In 2017, more than 900,000 low-income students completed all the correct steps to qualify for grants from their state for higher education, then never received them when state funding fell short, according to The Hechinger Report. That same year, for the first time ever, public colleges and universities in more than 28 states relied more on tuition dollars than on government appropriations, according to a recent report by the State Higher Education Executive Officers Association.
In analyzing state data, The Hechinger Report found that 10 states—including Oregon, Kansas, Delaware, and Illinois—left more than half of eligible students without a grant. “In most states, the aid program comes from the general fund, and once it’s gone, it’s gone,” said Sarah Pingel, senior policy analyst at the Education Commission of the States.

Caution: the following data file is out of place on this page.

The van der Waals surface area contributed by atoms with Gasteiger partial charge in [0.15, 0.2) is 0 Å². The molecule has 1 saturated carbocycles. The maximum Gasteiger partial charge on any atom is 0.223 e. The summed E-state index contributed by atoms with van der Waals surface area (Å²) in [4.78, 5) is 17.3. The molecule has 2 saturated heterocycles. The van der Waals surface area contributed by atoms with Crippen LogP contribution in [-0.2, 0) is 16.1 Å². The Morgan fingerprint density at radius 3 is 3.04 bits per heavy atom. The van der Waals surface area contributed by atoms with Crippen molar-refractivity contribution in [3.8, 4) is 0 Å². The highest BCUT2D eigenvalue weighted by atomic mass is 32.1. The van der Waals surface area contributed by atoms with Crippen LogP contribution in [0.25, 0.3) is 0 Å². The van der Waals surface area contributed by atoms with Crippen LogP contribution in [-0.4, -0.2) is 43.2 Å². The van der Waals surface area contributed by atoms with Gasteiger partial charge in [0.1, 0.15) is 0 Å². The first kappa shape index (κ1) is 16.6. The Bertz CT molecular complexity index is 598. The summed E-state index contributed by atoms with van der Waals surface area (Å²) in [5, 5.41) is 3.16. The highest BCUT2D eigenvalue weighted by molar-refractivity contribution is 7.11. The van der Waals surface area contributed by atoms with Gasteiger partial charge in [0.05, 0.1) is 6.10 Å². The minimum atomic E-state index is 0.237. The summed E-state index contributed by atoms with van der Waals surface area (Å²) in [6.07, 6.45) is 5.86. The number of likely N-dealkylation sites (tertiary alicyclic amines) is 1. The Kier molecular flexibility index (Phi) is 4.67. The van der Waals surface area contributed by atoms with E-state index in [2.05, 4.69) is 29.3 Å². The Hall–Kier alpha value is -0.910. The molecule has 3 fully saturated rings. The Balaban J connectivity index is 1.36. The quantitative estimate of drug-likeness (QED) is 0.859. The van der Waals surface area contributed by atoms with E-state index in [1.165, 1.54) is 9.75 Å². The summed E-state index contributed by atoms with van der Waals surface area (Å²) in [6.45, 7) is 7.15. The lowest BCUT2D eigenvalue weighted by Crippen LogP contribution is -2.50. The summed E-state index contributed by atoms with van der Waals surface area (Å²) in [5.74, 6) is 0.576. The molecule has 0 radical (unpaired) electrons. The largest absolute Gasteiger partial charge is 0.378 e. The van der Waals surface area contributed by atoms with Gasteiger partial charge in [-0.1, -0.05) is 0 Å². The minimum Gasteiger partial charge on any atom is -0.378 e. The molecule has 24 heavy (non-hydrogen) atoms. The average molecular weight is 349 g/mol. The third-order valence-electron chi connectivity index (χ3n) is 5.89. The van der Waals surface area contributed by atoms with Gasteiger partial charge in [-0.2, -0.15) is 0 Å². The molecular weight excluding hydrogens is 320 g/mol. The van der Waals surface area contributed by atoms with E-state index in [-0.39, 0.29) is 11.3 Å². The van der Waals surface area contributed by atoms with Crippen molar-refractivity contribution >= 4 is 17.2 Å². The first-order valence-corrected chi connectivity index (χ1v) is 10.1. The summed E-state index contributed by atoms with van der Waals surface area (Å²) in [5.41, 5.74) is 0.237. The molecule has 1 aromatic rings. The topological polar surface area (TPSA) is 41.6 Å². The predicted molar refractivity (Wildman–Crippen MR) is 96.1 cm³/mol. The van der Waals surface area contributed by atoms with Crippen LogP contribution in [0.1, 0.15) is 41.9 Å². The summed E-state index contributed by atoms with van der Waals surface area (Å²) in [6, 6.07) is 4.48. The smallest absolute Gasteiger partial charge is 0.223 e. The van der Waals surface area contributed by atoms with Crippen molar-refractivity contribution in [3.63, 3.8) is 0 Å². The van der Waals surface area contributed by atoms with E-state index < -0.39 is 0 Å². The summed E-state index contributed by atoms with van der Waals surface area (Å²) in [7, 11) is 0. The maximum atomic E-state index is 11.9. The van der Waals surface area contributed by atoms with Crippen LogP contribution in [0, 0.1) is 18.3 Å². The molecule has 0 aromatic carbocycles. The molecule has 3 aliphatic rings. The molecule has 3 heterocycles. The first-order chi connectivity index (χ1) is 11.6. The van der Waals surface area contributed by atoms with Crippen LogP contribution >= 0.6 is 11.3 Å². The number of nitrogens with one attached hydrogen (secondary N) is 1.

States have undertaken various strategies for dealing with their shortfalls. Some states operate on a first-come, first-served basis, which puts first-generation students with less financial aid literacy at a disadvantage from the start; others choose to give money to only the most at-need students. Some cap student aid to $700 to spread it more widely and thinly, and yet others give the universities discretion to pick and choose among their applicants.
The Hechinger Report’s analysis also dives into real-world examples of how inconsistent streams of financial aid have disrupted student enrollment, even between semesters, and put the lowest-income students at the greatest risk of dropping out. Read the article to see how your state stacks up.